New Delhi: The government is devising a way to ensure that a buyer does not suffer in case of non-payment of tax by the seller under the goods and services tax (GST), finance minister Piyush Goyal said, as the government looks to appease the politically important trading community ahead of the general election in 2019.

If implemented, it will be among a series of steps taken by the government to pacify traders forced to reorient the way they do business, as GST moved them on to an electronic invoice-based system from a so-called “kucha bill" system that was the norm earlier.

The GST Council’s law review and information technology committees will look into how to further simplify this process for traders, Goyal said at an event organized by the Confederation of All India Traders.

Under GST, the buyer of a commodity can claim input tax credit only if the seller has paid tax on the same. In case of non-payment of tax, the buyer cannot claim input tax credit.

Traders had expressed concerns that there may be instances wherein the buyer does business with an unknown seller and incurs losses because the latter does not pay tax, Goyal said, adding that the government is devising a way by which the buyer pays tax on behalf of the seller using the latter’s GST identification number (GSTIN).

In this case, the buyer can deduct the tax amount before making the final payment to the seller, he added.

The finance minister said it was the intention of the National Democratic Alliance (NDA) government led by Prime Minister Narendra Modi to resolve the issues faced by traders and provide them with relief as far as possible. The statement comes just days after the GST Council reduced the compliance burden on smaller firms, allowing them to file quarterly returns.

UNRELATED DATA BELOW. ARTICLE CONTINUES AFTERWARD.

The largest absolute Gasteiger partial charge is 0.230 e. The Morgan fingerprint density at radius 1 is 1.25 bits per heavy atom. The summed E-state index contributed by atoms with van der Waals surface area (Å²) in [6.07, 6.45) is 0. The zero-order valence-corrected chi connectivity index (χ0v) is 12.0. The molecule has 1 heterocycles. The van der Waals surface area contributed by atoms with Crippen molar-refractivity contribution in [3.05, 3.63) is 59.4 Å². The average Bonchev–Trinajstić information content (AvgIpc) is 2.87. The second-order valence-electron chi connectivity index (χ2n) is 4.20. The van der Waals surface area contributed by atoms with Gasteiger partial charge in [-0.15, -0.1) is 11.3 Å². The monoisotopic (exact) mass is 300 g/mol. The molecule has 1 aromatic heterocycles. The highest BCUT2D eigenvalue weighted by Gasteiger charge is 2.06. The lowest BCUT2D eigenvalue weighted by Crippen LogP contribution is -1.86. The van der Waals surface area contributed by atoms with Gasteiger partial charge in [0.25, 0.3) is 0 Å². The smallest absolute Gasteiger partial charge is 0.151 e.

Firms with a turnover of up to 5 crore were allowed to file quarterly tax returns, instead of paying taxes every month. This is expected to benefit 93% of taxpayers.

The Council also approved doing away with the reverse charge mechanism (with the exception of a few select groups) that would have adversely impacted small traders.

Under the reverse charge mechanism, entities registered under the GST that purchase goods from small, unregistered dealers have to pay a tax on behalf of the latter. This, while adding to the compliance burden of all involved, discourages purchases from unregistered dealers.

The decision was taken after the NDA government concluded that the measure will lead to hassles for traders without providing commensurate revenue gains.

The Council is also holding a special meet on 4 August to address concerns of the micro, small and medium enterprises (MSMEs) related to all taxes, including direct and indirect taxes.

Goyal said the government’s special drive to address the concerns of MSMEs was unprecedented and comes on the diktat of the prime minister.

Goyal added that it is possible to expand the taxpayer base under the goods and services tax to 30 million from the existing 12 million.

There are an estimated 650,000 firms linked with trade, the Union minister said, adding that a 30-million taxpayer target was not impossible.

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